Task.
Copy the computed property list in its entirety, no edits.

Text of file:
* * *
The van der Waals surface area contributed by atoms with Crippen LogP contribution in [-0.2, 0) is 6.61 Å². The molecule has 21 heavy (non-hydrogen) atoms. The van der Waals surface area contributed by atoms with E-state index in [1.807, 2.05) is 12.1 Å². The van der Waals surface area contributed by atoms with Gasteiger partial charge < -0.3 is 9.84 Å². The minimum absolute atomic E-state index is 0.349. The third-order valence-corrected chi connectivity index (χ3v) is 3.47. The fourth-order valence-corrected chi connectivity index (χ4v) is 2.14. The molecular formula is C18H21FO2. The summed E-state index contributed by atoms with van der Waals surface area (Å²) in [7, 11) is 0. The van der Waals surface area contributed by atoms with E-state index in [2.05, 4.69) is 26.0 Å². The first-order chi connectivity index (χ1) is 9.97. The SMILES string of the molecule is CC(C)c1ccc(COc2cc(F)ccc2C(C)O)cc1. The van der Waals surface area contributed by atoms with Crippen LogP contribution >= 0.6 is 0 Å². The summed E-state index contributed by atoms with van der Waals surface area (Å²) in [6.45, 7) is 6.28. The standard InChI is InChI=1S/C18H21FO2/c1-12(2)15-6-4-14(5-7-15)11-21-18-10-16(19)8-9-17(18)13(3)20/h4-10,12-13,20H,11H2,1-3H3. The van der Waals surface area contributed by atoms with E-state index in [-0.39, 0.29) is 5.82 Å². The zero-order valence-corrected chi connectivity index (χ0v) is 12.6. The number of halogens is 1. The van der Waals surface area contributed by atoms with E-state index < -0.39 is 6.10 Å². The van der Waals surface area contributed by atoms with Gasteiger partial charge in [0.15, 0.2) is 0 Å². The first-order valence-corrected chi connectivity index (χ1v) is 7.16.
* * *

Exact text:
The van der Waals surface area contributed by atoms with Crippen LogP contribution in [-0.2, 0) is 6.61 Å². The molecule has 21 heavy (non-hydrogen) atoms. The van der Waals surface area contributed by atoms with E-state index in [1.807, 2.05) is 12.1 Å². The van der Waals surface area contributed by atoms with Gasteiger partial charge < -0.3 is 9.84 Å². The minimum absolute atomic E-state index is 0.349. The third-order valence-corrected chi connectivity index (χ3v) is 3.47. The fourth-order valence-corrected chi connectivity index (χ4v) is 2.14. The molecular formula is C18H21FO2. The summed E-state index contributed by atoms with van der Waals surface area (Å²) in [7, 11) is 0. The van der Waals surface area contributed by atoms with E-state index in [2.05, 4.69) is 26.0 Å². The first-order chi connectivity index (χ1) is 9.97. The SMILES string of the molecule is CC(C)c1ccc(COc2cc(F)ccc2C(C)O)cc1. The van der Waals surface area contributed by atoms with Crippen LogP contribution >= 0.6 is 0 Å². The summed E-state index contributed by atoms with van der Waals surface area (Å²) in [6.45, 7) is 6.28. The standard InChI is InChI=1S/C18H21FO2/c1-12(2)15-6-4-14(5-7-15)11-21-18-10-16(19)8-9-17(18)13(3)20/h4-10,12-13,20H,11H2,1-3H3. The van der Waals surface area contributed by atoms with E-state index in [-0.39, 0.29) is 5.82 Å². The zero-order valence-corrected chi connectivity index (χ0v) is 12.6. The number of halogens is 1. The van der Waals surface area contributed by atoms with E-state index < -0.39 is 6.10 Å². The van der Waals surface area contributed by atoms with Gasteiger partial charge in [0.15, 0.2) is 0 Å². The first-order valence-corrected chi connectivity index (χ1v) is 7.16.